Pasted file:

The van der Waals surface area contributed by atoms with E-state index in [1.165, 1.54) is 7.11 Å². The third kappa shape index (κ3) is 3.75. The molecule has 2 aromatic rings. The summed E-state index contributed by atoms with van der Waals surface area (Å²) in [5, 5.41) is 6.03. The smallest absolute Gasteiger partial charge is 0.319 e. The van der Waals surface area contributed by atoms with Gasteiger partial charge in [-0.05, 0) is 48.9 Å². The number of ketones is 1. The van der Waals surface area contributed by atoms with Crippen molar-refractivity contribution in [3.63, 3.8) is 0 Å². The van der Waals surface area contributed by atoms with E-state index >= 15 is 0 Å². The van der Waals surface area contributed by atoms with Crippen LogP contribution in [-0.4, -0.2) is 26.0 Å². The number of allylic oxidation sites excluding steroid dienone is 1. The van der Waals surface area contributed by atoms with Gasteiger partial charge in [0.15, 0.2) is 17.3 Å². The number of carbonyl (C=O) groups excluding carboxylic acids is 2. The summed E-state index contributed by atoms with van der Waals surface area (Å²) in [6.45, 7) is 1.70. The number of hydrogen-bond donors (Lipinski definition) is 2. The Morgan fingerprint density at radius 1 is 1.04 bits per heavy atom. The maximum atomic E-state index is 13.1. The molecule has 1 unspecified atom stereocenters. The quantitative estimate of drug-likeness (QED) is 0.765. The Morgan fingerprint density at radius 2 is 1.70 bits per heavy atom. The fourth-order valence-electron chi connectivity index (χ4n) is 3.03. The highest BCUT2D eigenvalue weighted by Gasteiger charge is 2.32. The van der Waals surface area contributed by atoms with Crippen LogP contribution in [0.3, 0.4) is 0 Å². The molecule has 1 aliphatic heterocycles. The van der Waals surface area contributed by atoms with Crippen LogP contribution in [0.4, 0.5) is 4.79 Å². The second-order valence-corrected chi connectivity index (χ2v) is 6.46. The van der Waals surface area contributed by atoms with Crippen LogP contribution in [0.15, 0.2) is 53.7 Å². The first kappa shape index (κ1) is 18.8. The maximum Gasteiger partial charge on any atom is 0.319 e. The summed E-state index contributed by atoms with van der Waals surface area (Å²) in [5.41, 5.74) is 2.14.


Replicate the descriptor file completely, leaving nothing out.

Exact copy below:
The van der Waals surface area contributed by atoms with E-state index in [1.165, 1.54) is 7.11 Å². The third kappa shape index (κ3) is 3.75. The molecule has 2 aromatic rings. The summed E-state index contributed by atoms with van der Waals surface area (Å²) in [5, 5.41) is 6.03. The smallest absolute Gasteiger partial charge is 0.319 e. The van der Waals surface area contributed by atoms with Gasteiger partial charge in [-0.05, 0) is 48.9 Å². The number of ketones is 1. The van der Waals surface area contributed by atoms with Crippen molar-refractivity contribution in [3.63, 3.8) is 0 Å². The van der Waals surface area contributed by atoms with E-state index >= 15 is 0 Å². The van der Waals surface area contributed by atoms with Crippen LogP contribution in [-0.4, -0.2) is 26.0 Å². The number of allylic oxidation sites excluding steroid dienone is 1. The van der Waals surface area contributed by atoms with Gasteiger partial charge in [0.15, 0.2) is 17.3 Å². The number of carbonyl (C=O) groups excluding carboxylic acids is 2. The summed E-state index contributed by atoms with van der Waals surface area (Å²) in [6.45, 7) is 1.70. The number of hydrogen-bond donors (Lipinski definition) is 2. The Morgan fingerprint density at radius 1 is 1.04 bits per heavy atom. The maximum atomic E-state index is 13.1. The molecule has 1 unspecified atom stereocenters. The quantitative estimate of drug-likeness (QED) is 0.765. The Morgan fingerprint density at radius 2 is 1.70 bits per heavy atom. The fourth-order valence-electron chi connectivity index (χ4n) is 3.03. The highest BCUT2D eigenvalue weighted by Gasteiger charge is 2.32. The van der Waals surface area contributed by atoms with Crippen LogP contribution in [0.3, 0.4) is 0 Å². The molecule has 1 aliphatic heterocycles. The van der Waals surface area contributed by atoms with Crippen LogP contribution in [0.4, 0.5) is 4.79 Å². The second-order valence-corrected chi connectivity index (χ2v) is 6.46. The van der Waals surface area contributed by atoms with Crippen LogP contribution in [0.15, 0.2) is 53.7 Å². The first kappa shape index (κ1) is 18.8. The maximum Gasteiger partial charge on any atom is 0.319 e. The summed E-state index contributed by atoms with van der Waals surface area (Å²) in [5.41, 5.74) is 2.14.